Issue10 eMagazine v2 - Flipbook - Page 4
THE ROLE OF
Low-variation and high-volume production
characterised by repetitive tasks has been the
traditional model in manufacturing. With the
introduction of industrial robots, human
workers were freed from routine, mundane
and high-risk tasks. The decrease in the
reliance on human labour also increased
productivity, efficiency and production costs.
High-Mix, Low-Volume Production
However, low-volume production is now more
commonplace within UK manufacturing, as customers
require more customised products. This means that
manufacturing is now done in high-variation or
high-mix and low-volume (HMLV) environments.
Remember that in a high-mix, low-volume production
environment, the programming and reconfiguration
efforts to shift from one product to another can affect
production volume. Depending on the products, this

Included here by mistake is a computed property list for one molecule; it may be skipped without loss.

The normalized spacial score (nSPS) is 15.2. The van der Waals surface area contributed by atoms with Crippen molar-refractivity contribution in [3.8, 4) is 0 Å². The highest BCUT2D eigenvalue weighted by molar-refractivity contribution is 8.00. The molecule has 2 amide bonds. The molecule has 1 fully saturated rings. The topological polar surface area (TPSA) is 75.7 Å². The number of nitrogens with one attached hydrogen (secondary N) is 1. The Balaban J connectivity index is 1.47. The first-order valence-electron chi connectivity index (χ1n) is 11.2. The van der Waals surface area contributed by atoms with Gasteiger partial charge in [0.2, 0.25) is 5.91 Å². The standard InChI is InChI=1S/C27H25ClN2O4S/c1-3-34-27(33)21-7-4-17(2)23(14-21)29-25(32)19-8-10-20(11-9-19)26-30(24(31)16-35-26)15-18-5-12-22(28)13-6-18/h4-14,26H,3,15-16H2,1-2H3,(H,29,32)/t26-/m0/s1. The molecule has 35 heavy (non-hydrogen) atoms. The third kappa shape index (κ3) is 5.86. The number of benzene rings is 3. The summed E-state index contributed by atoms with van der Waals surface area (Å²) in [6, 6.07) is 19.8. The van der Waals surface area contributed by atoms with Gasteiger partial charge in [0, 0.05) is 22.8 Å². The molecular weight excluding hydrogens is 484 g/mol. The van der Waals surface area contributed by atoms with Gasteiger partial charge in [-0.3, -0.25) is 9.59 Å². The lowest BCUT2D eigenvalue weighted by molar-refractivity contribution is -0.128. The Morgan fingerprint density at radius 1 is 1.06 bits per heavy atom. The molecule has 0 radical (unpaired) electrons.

type of manufacturing setting might also require
several line changeovers to finish the desired output
in a given shift.
High-mix and low-volume production
offers several distinct market advantages:
• Products being tailored to suit specific
• Improved responsiveness to market
• Reduction in the inventory requirements
for finished goods
But on top of these advantages of HMLV, there are
also some manufacturing difficulties it comes with.
Some major challenges with the high-mix, low-volume
production scheme are lower productivity and a
greater reliance on human workers, which, in turn,
increases production costs.
Additionally, product mixes would entail different levels
of changeovers between product batches. With line
changeovers lasting anywhere from a few minutes to
as many as several weeks (as in the case of heavy
equipment or automobile manufacturing), production
may sometimes experience bottlenecks or periods of